Saturday, July 2, 2011

Yes, this blog is dead. My channels are too plentiful.

I admit that I am unable to multi-task further and there are not enough hours in the day. I am rarely ready for long form sharing anymore. Would I like to blog more? Sure. But like many who play in this space, I am spread too thin.

I took most of my online persona inside the firewall about 4 years ago. I pushed some of it back out on a limited scale on Facebook. I conference on Twitter. This blog has never found its center, partially because I never wanted it to. I never wanted it to call my name. Now, I have an internal work network on Jive that I can access from home. G+ is looking today likes it might at least temporarily supplant my FB and Twitter. I have detritus of experimentation for my 23 things project at work all across the web, from LibraryThing and GoodReads to Tumblr, Flickr (ok, THAT I still use), Delicious and such. I experimented on YouTube, but I hate my own voice. My avatar on Second Life misses me. and Plurk occasionally remind me that I have an account. My Google Reader overfloweth at home. My Attensa feeds are crying for me at work. I check into my location (Foursquare), my media consumption and sometimes thoughts (GetGlue) and even my beer (Untappd), as I can actually carry them in my pocket, and they link to my other stuff, so it's just a new front end. I've Buzzed and Waved, and even looked at Orkut. At work I've abandoned a SharePoint blog, a account, and a few other things someone can find if they search hard enough.

I'm sure I've got abandon-ware all over the place.

So, this blog is dead, long live the blog. This doesn't belong in a Facebook note, but I damned well will cross-post it everywhere.

Sunday, July 4, 2010

Pushing the productivity limits for knowledge workers - Adoption versus Implementation

The 80s are over. There are still some new processes you can adopt if you have yet to get your efficienies (TQM, PLM, a slew of other TLAs). We have productivity suites, tools, ergonomic platforms... But when you've pushed process to the limit, there's still this place where more and more of us sit called 'knowledge work'. And that's where all this 2.0 (still hate that term) conversation comes from. But really, it's not JUST about being social. When you get to knowledge work, vs say physical work, there's a realization that while there is a best way to lift a heavy weight (knees bent, back just so) the way to really connect information together, find it, and come to conclusions that require real brain power, not just search, requires different modes for different people. We all have heard of different learning styles for years (auditory, visual, and the like) but we dont always acknowledge people consume and process information differently during work, not just during some training session. Knowledge work IS learning.
We can complain in the business world that we can't customize tools for every knowledge worker, or we can acknowledge that we can no longer just IMPLEMENT a tool and make everyone the best they can be. When your business is knowledge, when you want to eke out every bit of productive brain power, scientific creativity and brilliance from the folks around you, you need to give these people what THEY need, and that means sometimes applications that are flexible, configurable and adopted by users as they as individuals find them most valuable. It means a suite of consumption, interaction and creation tools that operate on open standards and thus interact the way those knowledge workers need them to. It's about letting people ADOPT what they need. And occasionally trying out things that aren't widely adopted, but aren't sufficient costly that you care if they die or that cause you to get into the sunk-cost sinkhole, or are used by a sliver of people who are more than worth the efforts. It's about letting work-in-process happen anywhere, and knowing what needs to be captured before moving on to a new tool.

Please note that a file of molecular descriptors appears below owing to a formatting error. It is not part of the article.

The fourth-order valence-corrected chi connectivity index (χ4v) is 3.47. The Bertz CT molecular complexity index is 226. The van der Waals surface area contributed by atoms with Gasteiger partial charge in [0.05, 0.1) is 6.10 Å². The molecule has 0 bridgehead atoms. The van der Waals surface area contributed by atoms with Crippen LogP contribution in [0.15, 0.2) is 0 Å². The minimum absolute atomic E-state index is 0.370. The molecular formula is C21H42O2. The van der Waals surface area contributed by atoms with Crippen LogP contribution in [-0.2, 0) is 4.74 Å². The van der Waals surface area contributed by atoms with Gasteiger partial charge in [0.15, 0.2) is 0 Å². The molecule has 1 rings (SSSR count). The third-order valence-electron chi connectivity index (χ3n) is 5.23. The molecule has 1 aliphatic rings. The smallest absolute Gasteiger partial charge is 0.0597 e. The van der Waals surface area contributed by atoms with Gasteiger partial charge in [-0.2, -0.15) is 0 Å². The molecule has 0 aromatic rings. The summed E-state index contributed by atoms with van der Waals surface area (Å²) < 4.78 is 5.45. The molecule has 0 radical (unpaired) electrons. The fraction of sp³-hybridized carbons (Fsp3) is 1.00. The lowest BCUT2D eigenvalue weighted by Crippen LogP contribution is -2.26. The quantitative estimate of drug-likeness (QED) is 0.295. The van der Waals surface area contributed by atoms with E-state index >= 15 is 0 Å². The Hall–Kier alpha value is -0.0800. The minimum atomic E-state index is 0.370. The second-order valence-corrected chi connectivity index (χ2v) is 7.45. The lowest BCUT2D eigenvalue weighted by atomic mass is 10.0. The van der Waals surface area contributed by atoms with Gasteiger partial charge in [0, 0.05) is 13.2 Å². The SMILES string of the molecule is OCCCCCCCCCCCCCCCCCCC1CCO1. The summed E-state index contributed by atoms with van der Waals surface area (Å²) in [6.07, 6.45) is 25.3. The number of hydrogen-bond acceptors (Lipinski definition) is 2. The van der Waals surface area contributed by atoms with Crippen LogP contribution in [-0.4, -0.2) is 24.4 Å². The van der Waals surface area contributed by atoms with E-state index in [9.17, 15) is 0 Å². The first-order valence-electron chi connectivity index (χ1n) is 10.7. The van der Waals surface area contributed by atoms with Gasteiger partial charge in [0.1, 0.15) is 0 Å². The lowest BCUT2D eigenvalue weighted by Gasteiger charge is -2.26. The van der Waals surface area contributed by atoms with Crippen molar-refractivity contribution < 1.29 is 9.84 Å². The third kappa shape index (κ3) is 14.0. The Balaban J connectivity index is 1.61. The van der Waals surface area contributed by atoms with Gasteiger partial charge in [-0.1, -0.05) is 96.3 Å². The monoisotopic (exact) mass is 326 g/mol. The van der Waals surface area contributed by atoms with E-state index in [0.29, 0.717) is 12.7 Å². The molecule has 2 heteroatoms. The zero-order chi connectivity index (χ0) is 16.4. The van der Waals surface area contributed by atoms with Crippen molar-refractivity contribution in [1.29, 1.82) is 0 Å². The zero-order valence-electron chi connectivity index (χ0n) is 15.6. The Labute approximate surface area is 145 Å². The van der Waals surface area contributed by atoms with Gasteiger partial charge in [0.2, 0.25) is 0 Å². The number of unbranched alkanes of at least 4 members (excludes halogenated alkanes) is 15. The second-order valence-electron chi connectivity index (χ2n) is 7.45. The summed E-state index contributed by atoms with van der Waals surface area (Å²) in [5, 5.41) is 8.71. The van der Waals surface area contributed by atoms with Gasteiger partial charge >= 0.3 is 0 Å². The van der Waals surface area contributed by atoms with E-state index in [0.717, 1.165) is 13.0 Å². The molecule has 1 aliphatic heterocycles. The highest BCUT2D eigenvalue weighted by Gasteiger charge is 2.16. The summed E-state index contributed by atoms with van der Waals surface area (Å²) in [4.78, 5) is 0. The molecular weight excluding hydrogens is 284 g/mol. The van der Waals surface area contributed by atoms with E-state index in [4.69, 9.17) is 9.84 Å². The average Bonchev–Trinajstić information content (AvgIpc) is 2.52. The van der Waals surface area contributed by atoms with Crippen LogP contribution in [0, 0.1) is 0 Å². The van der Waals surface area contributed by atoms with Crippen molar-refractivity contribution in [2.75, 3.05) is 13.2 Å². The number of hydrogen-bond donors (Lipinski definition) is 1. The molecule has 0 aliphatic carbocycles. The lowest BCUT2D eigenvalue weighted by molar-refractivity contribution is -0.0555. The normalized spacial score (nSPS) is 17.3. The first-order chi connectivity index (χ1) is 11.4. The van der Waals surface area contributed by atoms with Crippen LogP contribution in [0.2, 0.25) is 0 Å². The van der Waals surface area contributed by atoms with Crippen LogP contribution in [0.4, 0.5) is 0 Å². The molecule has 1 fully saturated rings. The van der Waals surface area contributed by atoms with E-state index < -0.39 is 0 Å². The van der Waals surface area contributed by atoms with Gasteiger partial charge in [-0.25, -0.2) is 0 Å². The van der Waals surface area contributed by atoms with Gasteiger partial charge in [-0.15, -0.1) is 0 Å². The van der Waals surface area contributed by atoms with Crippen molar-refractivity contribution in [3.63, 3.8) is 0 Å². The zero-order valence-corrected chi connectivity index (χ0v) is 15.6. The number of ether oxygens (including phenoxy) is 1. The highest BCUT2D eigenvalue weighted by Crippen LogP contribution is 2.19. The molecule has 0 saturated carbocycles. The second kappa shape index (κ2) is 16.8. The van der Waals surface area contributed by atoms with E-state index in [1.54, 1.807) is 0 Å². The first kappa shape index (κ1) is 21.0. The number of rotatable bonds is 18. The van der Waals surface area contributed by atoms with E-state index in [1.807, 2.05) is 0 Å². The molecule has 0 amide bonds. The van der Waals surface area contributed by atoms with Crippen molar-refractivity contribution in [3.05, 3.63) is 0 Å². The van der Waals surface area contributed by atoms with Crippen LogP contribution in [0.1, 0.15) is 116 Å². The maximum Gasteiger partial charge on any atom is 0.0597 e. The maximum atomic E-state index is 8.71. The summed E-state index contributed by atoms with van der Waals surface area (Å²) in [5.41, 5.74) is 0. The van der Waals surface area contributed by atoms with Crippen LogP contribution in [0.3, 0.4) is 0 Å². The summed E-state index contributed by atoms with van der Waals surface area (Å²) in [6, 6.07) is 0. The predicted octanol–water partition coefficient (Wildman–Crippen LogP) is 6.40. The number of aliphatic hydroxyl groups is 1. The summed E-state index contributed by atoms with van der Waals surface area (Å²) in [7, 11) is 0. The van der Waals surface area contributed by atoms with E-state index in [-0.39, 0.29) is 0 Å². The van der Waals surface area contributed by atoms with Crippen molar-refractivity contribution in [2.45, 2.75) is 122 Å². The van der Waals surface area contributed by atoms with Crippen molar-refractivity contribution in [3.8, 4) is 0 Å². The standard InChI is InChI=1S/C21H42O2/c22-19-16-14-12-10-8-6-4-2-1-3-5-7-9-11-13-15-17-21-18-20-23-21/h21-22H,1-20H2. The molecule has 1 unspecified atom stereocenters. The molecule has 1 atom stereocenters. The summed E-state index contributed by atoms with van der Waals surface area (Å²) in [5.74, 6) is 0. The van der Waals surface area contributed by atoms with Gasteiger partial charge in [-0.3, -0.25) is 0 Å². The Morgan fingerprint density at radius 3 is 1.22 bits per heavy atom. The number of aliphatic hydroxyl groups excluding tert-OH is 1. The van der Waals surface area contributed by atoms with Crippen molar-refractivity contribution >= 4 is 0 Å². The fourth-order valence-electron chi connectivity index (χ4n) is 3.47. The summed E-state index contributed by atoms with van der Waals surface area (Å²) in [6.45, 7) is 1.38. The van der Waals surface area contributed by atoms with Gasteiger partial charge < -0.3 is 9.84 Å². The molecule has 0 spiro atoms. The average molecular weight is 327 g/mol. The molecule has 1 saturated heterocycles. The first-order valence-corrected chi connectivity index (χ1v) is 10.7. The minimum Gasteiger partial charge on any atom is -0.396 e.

If we keep thinking that one size fits all for creativity and discovery, that's exactly kind of stuff we are going to get out: more and more of same thoughts, and very few brilliant breakthroughs. But when we create a dynamic environment for work, the possibilities become so much more. Variability will potentially increase, but the potential to excel can be well worth it. Knowledge work is not about decreasing variability to create a better widget. You want that? Do Six Sigma. You want the next great idea? Create a little variability and let people work to their potential with tools that work for them.

Wednesday, June 30, 2010

Microsoft folks have no social life

Who could have predicted? Me. Microsoft proves they don't get it once again. The Kin is dead. They consistently don't understand the social experience. I'm sure some focus group made them think this thing would sell, but I cant imagine why they think half a smartphone experience would be enough.... Then again, the 'social' experience of SharePoint as Microsoft creates it doesn't hit the mark either. Guess whether it's consumer or business side, Microsoft's product people aren't social enough to get it. I keep thinking when I see them come out with something new like this that they must know something I don't know. And then, once again, I find out they don't.